Articles Tagged ‘Happy employees’

Zappos Is Different (Case Studies of Great Companies)

Wednesday, May 7th, 2014

I. Overview

Tony Hsieh wants to want to come to work

In 1998 Tony Hsieh was unhappy at the dot-com company he founded (LinkExchange), so he sold it to Microsoft for $265 million. But Tony was not ready to retire–he wanted to run a company where he would be happy to come to work.

That place was and is Zappos, known for selling shoes online (they sell clothing and other things, too) and their outrageously good customer service.

How did this successful combination of Hsieh and Zappos come about?

1) As if he were a venture capital god creating a myriad of worlds, Hsieh funded some 20-odd companies and tracked their evolution to find the one that was having the most fun (Zappos)
2) Hsieh proceeded to get Zappos company founder Nick Swinmurn (he couldn’t find the shoes he wanted, so he founded Zappos) to hire him as his CEO.
3) As CEO, Hsieh had this company of happy employees set down on paper the culture of the company by sharing what it meant to work at Zappos
4) Hsieh then took this information shared by the employees and articulated a written set of core values
5) Having laid out this set of core values Hsieh made certain that decision-making at Zappos was consciously driven by them: hiring, customer service ethic, way to treat employees, compensation and promotions, openness to new ideas, etc. are informed by the culture encapsulated in these principles

Hsieh’s targeting Zappos as the place he wanted to work and his enhancement of a company culture that was already successful has paid off for the company, its customers, and its employees. Consistent growth by Zappos led to $1 billion in annual sales in 2008, beating their internal goal to $1 billion by two years. Customers are cult-like in their following of Zappos and it is borne out by Zappos being in the top 10 for Customer’s Choice Awards in 2010 and winning the 2011 Stevie award for Sales & Customer Service. Another internal goal that they reached was making Fortune’s list of the Top 100 Companies to Work For in 2009 (#23) and the February 7th Issue of this year listed Zappo’s up to number 6 on that measure of employee satisfaction. Even though Zappos was sold to in 2009, Hsieh is still the CEO and “Zappos” lives on as a semi-autonomous entity within Amazon, with its culture and systems virtually intact.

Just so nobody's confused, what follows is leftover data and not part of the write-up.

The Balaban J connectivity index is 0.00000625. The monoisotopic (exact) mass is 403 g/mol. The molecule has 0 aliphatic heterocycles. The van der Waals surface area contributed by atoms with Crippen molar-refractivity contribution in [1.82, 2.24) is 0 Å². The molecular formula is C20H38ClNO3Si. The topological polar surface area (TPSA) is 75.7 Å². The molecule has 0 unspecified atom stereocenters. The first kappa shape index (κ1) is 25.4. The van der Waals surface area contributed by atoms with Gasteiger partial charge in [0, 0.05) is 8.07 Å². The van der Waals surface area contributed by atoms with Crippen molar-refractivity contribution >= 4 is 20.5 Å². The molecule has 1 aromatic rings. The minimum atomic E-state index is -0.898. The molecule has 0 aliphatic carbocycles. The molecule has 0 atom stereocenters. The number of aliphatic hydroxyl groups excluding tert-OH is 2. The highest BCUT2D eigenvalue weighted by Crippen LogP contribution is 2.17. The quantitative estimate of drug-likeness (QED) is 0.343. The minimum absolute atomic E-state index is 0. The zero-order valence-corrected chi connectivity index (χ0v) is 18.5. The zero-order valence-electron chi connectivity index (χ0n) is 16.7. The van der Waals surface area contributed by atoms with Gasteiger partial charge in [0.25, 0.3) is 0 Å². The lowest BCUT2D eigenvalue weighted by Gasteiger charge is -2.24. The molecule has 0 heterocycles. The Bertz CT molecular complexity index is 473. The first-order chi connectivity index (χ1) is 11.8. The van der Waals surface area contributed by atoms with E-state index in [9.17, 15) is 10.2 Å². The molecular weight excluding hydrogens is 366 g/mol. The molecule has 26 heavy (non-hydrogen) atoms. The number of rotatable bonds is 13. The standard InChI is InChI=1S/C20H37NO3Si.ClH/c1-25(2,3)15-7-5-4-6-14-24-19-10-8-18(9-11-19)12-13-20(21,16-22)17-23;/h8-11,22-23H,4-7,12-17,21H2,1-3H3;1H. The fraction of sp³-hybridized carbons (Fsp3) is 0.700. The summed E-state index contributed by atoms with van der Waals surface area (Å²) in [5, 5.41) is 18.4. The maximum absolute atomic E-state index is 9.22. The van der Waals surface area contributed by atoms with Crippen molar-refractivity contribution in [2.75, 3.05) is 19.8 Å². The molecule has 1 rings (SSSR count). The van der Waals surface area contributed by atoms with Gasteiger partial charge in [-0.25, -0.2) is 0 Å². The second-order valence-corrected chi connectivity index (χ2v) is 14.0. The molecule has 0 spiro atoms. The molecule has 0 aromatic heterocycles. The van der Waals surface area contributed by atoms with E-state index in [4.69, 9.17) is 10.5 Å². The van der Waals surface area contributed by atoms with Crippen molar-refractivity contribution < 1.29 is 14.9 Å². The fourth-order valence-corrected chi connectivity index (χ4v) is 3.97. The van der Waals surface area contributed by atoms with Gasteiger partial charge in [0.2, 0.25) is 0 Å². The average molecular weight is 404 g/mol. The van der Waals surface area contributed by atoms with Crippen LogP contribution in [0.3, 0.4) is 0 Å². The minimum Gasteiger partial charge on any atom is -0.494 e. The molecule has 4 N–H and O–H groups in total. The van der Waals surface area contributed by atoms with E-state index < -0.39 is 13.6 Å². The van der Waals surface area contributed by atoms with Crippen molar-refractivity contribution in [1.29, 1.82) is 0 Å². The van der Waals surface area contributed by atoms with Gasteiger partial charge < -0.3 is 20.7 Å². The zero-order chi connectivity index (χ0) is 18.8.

And as testimony to its ability to go its own way, Zappos is in the process (it began in part in 2013, and is continuing as of May 2014) of implementing a hierarchy-averse culture in name as well as in practice. This business model is known as holacracry, whose concept is to “replace the traditional corporate chain of command with a series of overlapping, self-governing ‘circles.’ In theory, this gives employees more of a voice in the way the company is run.” Time will tell if Hsieh’s bet on this counter-mainstream paradigm pays off.

Zappos is Different

Zappos differentiates itself from other online retail establishments by its focus on customer service and making it easy for a customer to buy and to like the company:

1. There is a 365-day return policy
2. A phone number where the customer can contact a live representative of the company appears on each page of the web site (in contrast to other web-based companies who are unable to be reached by phone); Zappos’ philosophy is that the phone is an excellent means to build rapport and develop life-long customers
3. Only items that are actually available are listed for sale on the site
4. Surprise upgrades to overnight delivery and other wow experiences encourage customers to tell their friends about the super customer service
5. If Zappos is out of an item, they will even help the customer to find the item on another website (as their aim is lifetime loyalty, not just a quick sale)
6. The emphasis is on the customer and meeting their needs, as demonstrated by Zappos’ policy of not measuring the duration of calls of employees as a criterion for success

Fueling the excellence of customer service delivery is the culture of the company employees, which is reinforced by Hsieh and other Zappos management:

1. Every employee goes through call-center experience, underlining the importance of the front-line employees
2. There are no scripts for the call center personnel; they are to use their unique personality to connect with the customers
3. Spontaneous parades and celebrations may break out (and are encouraged) at any time among the employees
4. In order to foster transparency of the company, tours are conducted regularly throughout the whole of the company
5. After training, an employee is given the opportunity to quit for $2,000, thus weeding out those employees just there for the money–overall it saves time and money spent on such employees
6. Each year the company publishes its massive “Culture Book” which is composed of statements from the employees describing their view of Zappos company culture
7. Potential employees go through two interview processes, one for professional skills and the other for their personality. The hiring process seeks to hire those individuals that have an affinity to the existing culture
8. Numerous perks are available for Zappos employees — free lunches, no-charge vending machine, company library, a nap room, and free health care.
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